The healing nature of honey has been valued since biblical times. It eases cold and flu symptoms, can boost immunity and is also a natural instant energy booster. It can even be used on the skin for cuts and grazes due to it’s antibacterial properties. It’s also been found recently that eating local honey can reduce the effects of hay fever. And the best thing is that it tastes delicious and is a great substitute for sugar. NOTE: only give to babies after 12 months


Not a commonly thought of “Super” food – especially the shop bought ones which are often full of additives, colourings etc But make your own at home with natural juice, or even fruit smoothies, and you have a fun way of getting super fruit into your kids. Plus ice-lollies are great for teething.

Jaffa Orange

Oranges as a whole are rich in calcium, the powerful anti-toxidant beta-carotene**, Vitamin B6, Potassium and of course Vitamin C. Jaffa oranges in particular are great for kids as they’re sweeter and contain less pips.

Kiwi Fruit

Despite it’s relatively high allergy risk, for those who can eat it, the kiwi is a clever little fruit. Not only is it full of vitamins (more vitamin C than oranges) and antioxidants, it’s also as fibrous as bananas and according to recent studies in Italy, it has been found to prevent Asthma in children. And even if your child is just prone to coughs and croup, it can reduce coughing and wheezing, particularly at night.


Leeks have similar nutritional benefits as onions and garlic.  They provide a good source of fibre, folic acid, vitamins B6 and C, manganese, and iron.  Studies have also shown that leeks (just as onions and garlic) can improve the immune system and fight cancer.


Whether it’s breast milk, formula milk or (post 12 months) normal cow’s milk, milk is a super food for every child from the minute they’re born. Formula and breast milk obviously contain all kinds of extra benefits, particularly breast milk. But even cows milk, not only is it a good source of vitamin A, B2 and B12, as well as phosphorus and iodine, it’s real super star status comes from it’s bone building calcium content. For strong bones and teeth it’s vital for young children to take in enough calcium, and the best source is from milk, and other dairy products.


Parents of young children usually stay clear of nuts, which is understandable if there’s a history of nut allergies in the family. But if there isn’t likely to be an allergy, nut’s are an amazing source of protein and healthy fats, not to mention all the vitamins (including antioxidants) and minerals they contain. Nut butters are a great way to introduce nuts to your child (almonds, hazelnuts, pistachios and cashews are good ones to start with). NOTE: Do nut give whole nuts – they’re a serious choking hazard.


Onions, like garlic, are members of the Allium family and both are rich in powerful sulfur-containing compounds that are responsible for their pungent odors and for many of their health-promoting effects. The health benefits of onions are still being discovered. As with garlic, onions have been found to reduce and possibly prevent some types of cancer developing. They also help to lower blood sugar, and blood pressure and can also help with bone health, according to a study published in the Journal of Agricultural and Food Chemistry.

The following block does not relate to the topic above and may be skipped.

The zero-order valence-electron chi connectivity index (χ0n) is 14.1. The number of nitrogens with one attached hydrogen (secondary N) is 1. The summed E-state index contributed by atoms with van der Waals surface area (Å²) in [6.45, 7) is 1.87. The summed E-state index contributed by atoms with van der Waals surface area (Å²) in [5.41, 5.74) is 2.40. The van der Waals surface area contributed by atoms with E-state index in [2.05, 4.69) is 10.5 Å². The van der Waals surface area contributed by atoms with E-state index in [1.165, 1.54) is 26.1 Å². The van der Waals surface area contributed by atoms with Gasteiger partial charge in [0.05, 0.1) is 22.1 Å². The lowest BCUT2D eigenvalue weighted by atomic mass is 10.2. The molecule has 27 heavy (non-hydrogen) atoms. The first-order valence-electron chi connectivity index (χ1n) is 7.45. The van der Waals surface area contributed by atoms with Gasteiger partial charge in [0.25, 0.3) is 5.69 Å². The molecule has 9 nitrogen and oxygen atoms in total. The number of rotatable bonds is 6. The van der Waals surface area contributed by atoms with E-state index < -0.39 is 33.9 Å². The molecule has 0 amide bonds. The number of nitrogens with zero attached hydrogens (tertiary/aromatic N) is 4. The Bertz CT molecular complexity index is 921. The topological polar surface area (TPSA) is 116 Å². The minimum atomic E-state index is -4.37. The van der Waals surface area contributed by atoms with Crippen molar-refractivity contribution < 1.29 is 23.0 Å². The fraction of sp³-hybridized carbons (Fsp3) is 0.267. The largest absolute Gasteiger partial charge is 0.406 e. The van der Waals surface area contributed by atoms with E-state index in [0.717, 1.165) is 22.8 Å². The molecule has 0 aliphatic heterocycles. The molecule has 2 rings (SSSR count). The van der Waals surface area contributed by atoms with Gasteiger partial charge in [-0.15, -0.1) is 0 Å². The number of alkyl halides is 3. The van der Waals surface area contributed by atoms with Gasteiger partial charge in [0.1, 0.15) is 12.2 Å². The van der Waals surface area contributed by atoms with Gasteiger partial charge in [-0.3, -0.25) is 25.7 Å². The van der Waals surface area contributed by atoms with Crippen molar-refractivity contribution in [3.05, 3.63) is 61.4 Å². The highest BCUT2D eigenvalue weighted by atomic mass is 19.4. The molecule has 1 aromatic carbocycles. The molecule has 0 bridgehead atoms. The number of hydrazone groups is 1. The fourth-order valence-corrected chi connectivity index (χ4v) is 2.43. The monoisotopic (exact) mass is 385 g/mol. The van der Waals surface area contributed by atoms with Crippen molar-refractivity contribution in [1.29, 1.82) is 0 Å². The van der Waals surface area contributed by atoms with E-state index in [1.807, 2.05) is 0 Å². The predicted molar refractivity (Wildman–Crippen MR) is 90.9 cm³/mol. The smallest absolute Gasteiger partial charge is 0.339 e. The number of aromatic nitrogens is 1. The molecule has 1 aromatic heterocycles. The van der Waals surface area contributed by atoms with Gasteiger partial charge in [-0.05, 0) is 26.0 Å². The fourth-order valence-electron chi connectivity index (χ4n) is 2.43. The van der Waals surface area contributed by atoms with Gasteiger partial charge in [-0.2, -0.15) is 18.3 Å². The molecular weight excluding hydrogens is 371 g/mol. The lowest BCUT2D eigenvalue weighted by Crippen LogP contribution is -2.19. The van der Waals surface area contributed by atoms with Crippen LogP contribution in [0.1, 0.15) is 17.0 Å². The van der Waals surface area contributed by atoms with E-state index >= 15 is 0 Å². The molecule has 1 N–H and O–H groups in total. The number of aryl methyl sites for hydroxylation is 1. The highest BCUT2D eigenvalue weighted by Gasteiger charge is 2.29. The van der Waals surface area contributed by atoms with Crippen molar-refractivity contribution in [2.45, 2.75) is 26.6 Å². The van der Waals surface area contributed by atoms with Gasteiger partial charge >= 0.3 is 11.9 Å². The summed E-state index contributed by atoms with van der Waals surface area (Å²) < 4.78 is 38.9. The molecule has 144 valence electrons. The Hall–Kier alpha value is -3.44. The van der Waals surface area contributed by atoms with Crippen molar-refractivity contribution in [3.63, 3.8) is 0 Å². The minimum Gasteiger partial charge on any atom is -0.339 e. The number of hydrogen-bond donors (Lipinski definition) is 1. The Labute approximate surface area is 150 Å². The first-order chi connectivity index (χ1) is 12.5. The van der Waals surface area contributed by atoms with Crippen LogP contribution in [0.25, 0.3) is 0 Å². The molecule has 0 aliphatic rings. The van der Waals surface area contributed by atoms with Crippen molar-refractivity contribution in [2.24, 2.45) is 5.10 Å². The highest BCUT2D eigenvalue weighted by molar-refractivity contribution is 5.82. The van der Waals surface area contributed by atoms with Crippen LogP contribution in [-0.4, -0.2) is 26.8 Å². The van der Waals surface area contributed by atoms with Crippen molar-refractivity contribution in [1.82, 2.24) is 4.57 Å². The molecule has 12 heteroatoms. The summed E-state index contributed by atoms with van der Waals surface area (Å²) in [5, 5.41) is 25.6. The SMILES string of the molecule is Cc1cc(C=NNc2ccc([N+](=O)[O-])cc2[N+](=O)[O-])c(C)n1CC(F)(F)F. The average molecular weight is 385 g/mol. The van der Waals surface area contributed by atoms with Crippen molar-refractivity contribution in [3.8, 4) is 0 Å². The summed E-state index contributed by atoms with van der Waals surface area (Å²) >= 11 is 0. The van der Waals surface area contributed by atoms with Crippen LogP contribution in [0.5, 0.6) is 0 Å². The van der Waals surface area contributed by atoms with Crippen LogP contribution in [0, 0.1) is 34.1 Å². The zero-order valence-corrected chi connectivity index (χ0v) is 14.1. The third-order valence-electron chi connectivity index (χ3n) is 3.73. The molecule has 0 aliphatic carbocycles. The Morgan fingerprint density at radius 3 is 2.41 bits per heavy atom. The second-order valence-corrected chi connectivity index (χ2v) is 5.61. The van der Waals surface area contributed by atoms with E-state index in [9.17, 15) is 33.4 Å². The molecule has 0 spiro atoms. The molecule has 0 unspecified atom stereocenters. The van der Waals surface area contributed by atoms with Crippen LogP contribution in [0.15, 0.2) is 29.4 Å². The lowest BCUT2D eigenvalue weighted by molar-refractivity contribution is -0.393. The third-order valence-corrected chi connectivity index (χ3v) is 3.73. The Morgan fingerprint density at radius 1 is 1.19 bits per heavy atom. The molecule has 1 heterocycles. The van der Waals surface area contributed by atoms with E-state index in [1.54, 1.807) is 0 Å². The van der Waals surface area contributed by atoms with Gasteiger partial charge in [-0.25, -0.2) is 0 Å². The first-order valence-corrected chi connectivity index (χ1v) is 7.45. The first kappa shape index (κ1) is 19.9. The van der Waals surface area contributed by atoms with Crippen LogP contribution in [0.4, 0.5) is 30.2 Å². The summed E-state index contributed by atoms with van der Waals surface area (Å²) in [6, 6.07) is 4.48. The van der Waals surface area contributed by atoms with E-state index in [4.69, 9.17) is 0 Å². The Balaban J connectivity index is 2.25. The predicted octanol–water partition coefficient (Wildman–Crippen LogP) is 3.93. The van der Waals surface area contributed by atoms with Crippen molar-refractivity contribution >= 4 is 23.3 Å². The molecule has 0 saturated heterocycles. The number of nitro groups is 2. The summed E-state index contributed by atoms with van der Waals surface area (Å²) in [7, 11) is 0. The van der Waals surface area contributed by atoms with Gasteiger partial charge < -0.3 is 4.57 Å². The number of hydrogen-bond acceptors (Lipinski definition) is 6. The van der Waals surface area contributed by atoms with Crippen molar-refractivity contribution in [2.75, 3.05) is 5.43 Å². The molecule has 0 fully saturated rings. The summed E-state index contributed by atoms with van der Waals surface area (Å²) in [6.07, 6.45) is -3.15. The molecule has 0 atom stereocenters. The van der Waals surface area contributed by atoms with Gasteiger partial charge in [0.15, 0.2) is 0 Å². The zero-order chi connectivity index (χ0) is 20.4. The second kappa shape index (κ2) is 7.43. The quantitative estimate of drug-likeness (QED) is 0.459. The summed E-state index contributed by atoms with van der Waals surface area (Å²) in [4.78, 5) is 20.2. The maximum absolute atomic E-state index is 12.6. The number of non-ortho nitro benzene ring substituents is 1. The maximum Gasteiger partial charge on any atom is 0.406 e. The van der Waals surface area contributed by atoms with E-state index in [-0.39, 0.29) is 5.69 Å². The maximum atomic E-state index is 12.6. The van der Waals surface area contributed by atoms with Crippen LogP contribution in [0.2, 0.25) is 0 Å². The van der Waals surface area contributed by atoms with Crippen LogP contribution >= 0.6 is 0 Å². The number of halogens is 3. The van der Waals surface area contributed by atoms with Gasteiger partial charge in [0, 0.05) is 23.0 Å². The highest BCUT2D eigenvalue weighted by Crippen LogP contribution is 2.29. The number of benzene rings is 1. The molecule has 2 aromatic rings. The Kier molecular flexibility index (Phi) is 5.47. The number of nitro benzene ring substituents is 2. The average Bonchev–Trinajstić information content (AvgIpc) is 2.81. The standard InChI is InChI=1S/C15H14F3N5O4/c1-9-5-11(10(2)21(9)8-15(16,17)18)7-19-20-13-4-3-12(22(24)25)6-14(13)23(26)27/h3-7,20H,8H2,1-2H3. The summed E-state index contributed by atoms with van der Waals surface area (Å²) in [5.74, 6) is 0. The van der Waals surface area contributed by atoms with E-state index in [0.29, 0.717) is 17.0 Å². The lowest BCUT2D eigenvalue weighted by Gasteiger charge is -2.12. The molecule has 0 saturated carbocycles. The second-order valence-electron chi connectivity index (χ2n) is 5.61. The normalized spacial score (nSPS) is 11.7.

A great energy food, it’s high soluble fibre content and low GI, it will stop you’re kids asking for sugary snacks every five minutes, and boost their concentration and brain capacity. They could also help make them happier, by boosting the brain chemical serotonin. And they also contain plant compounds which act as antioxidants.


The vegetable every child loves – and luckily full of several B vitamins, vitamin C and the minerals iron, phosphorus and manganese. They’re also a very good source of soluble fibre which keeps blood-sugar levels steady, helping to boost concentration, lower blood cholesterol and prevent hunger. Could also help to ease diarrhea.


Often mistaken as a grain, but actually a seed, Quinoa is full of phytonutrients (chemicals that have a beneficial effect on the body), antioxidants and can even help balance your blood sugar. It contains all 9 amino acids needed for muscle building and as it also containing good levels of the vital minerals of copper, magnesium and manganese it could help lower blood pressure and rid the body of cancer causing substances.  It can also be a good source of calcium. Cooked, it’s good for bulking up purees.


Health benefits of rice include providing fast and instant energy, good bowel movement, stabilizing blood sugar levels and providing essential source of vitamin B1 to the human body. It’s also a very gentle food, easily digested, and gluten free. One of the best foods for starting your baby on, rice mixes well with sweet and savoury food. Rice water is an age old remedy for diarrhea.